An outsized force of nature is running amok in your local multiplex – and I haven’t even gotten to the giant albino gorilla.
Fresh off the massive success of Jumanji: Welcome To The Jungle, Dwayne “The Rock” Johnson is channelling his considerable brawn, breezy charm, and smouldering charisma into a project that, despite its roots in a 1986 arcade game, feels like a throwback to a dumber, more innocent time.
Directed by San Andreas’ Brad Peyton, Rampage is part classic disaster movie and part King-Kong-as-bromance. Despite this, the movie plays it straight, relatively speaking; letting the innate absurdity of the premise do most the heavy lifting, entertainment-wise.
Johnson is Davis Okoye, dedicated primatologist and former Special Forces bad-ass. His best friend just so happens to be George, the aforementioned giant albino gorilla, who gets substantially more giant, and dangerously aggressive, when a mysterious canister crashes down in his enclosure . As chance would have it – and really, what are the odds? – George isn’t the only exotic animal to come in contact with the gene editing space debris.
As such, Davis must set out to save not only his buddy but possibly the world. Or at least downtown Chicago.
There’s no lack of options when it comes to smashing up major American metropolises – Chicago seems to be a preferred spot for monsters/aliens/giant robots alike – but Rampage manages a few memorable beats within the now-familiar formula: a colossal, spiny wolf stalking a misty forest; boats rising with the passage of an even larger, nigh-on indestructible horned alligator.
Naomie Harris brings both a lightness and a realism to good-guy bio-engineer Kate Caldwell while Jeffrey Dean Morgan offers value for money as smirking government frenemy Harvey Russell, but Malin Akerman can’t do anything with her oh-so generic evil CEO role (Jake Lacy fares slightly better as her schlubby Patrick Bateman brother), whose plan for a cover-up involves turning them both into monster bait.
Unfortunately, though, its these less satisfying touches that define Rampage, which never quite stakes out its claim to any new blockbuster territory: a plane crash sequence recalls both xXx3 and The Mummy while a military massacre caught on helmet-cam is straight out of Jurassic World. The somewhat more specific giant-ape-hits-giant-reptile-with-makeshift-baseball-bat was recently seen in Kong: Skull Island.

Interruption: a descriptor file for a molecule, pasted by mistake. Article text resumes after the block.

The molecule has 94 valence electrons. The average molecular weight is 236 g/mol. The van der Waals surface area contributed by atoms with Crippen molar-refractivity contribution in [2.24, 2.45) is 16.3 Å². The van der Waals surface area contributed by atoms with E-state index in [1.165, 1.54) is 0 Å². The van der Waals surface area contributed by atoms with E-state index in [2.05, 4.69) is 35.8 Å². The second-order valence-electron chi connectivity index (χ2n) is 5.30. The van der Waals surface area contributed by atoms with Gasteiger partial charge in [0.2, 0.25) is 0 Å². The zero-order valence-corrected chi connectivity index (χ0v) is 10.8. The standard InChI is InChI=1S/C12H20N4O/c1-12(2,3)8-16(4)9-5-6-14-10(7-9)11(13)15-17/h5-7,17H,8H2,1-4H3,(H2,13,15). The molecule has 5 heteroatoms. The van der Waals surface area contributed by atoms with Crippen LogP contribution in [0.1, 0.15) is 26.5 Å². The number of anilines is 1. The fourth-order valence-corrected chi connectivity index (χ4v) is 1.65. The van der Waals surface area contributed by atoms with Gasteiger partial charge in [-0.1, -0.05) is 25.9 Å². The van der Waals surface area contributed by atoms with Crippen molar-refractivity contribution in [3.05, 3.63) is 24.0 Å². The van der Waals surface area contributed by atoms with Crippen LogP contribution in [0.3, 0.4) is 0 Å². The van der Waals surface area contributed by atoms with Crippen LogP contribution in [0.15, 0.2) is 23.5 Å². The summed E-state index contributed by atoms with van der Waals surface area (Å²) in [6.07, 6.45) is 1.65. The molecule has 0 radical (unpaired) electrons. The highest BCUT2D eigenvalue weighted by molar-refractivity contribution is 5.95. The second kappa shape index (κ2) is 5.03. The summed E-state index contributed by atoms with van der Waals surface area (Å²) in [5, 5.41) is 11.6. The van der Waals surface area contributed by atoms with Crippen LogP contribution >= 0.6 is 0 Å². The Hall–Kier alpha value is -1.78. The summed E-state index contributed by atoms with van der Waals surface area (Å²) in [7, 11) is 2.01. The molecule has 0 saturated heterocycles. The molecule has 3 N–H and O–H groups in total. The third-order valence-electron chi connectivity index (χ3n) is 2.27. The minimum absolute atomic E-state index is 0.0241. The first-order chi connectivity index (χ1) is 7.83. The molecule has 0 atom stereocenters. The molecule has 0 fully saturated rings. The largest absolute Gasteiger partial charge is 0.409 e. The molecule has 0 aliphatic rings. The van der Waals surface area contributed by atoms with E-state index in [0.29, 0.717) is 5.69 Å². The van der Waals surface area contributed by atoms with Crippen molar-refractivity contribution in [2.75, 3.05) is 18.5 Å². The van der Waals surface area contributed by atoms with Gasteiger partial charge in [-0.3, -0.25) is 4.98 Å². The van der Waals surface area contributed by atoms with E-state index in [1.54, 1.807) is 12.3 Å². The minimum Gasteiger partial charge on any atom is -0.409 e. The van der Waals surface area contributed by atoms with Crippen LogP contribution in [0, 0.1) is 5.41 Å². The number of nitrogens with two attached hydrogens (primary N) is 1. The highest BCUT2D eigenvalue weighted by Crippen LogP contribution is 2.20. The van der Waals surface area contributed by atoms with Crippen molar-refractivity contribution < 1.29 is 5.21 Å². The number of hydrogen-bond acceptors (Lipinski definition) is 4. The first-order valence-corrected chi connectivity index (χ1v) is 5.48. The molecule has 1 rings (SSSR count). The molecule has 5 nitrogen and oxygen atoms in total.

Even Johnson, who seems himself to have been genetically engineered to carry this sort of movie, can’t do much to elevate Rampage beyond baseline entertainment territory. Oh, well. They can’t all be classics.
A Quiet Place
From the ridiculous to the sublime, A Quiet Place is a film that most definitely does not call for the soda-slurping, popcorn-munching crowd.
Based on an ingeniously simple concept, the film follows the Abbots, a traditional family unit leading an isolated existence in the rural American Midwest in the aftermath of a global cataclysm.
Newspaper headlines document the eradication of noisy mankind, unable to adapt to the arrival of a new apex predator that hunts by sound. Make a noise – anything above a whisper – and you have, at best, a few moments before one or more of them rushes in and gobbles you up.
As you might imagine, director-lead actor John Krasinski works this for maximum tension – every footstep is one through hostile territory, and a succession of well-conceived set-pieces that draw from the likes of Alien and Jaws. A Quiet Place is less a horror, though, than an old-fashioned sci-fi thriller; as much a throwback in its way as Rampage.
Father Lee (Krasinski), bearded and stoic, is the protector – the strong and, by necessity, silent type. Evelyn (Emily Blunt, Krasinski’s spouse IRL) is wife, mother, and homemaker. Kids Marcus (Noah Jupe) and Regan (Wonderstruck‘s Millicent Simmonds) wisely subscribe to the adage “seen and not heard”. They’ve already had an object lesson in failure to do so.
The film’s script, written by Bryan Woods and Scott Beck, doesn’t over-complicate things with mythology or explanations: we never learn where the creatures come from or how they got here. The Abbots aren’t out to save the world, merely trying to survive – which is neither easily said nor done when every footstep could prove fatal and just turning a prescription bottle to read the label requires the same care as bomb defusal.
Despite living an existence where every footstep could mean doom, A Quiet Place nevertheless retains a sense of life going on: Lee and Evelyn slow dancing with headphones in; Reagan’s raw, baby-faced defiance in the face of her disability; even the careworn Marcus musters the occasional smile.
The absence of verbal dialogue – the family communicate in American Sign Language and the first word isn’t spoken till forty minutes in – places much of the dramatic burden on Marcus Beltrami’s score. It evokes Nick Cave’s work in The Assassination Of Jesse James; slipping between chiming piano and stirring strings, flaring into discord whenever the creatures are in the vicinity. It also features one of the all-time great screen screams, which is all the more heartrending in the midst of near-complete silence.
Rumours have been circulating that A Quiet Place could have been a Cloverfield movie, which makes a certain amount of sense given the Paramount connection. While a living-room experience would certainly have cut down on audience disruption, this is exactly the sort of mid-budget genre fare that makes a perfect lead-in to blockbuster season.
At a lean, effective ninety-five minutes, if you’re anything like me, this one will have you creeping contentedly out of the cinema.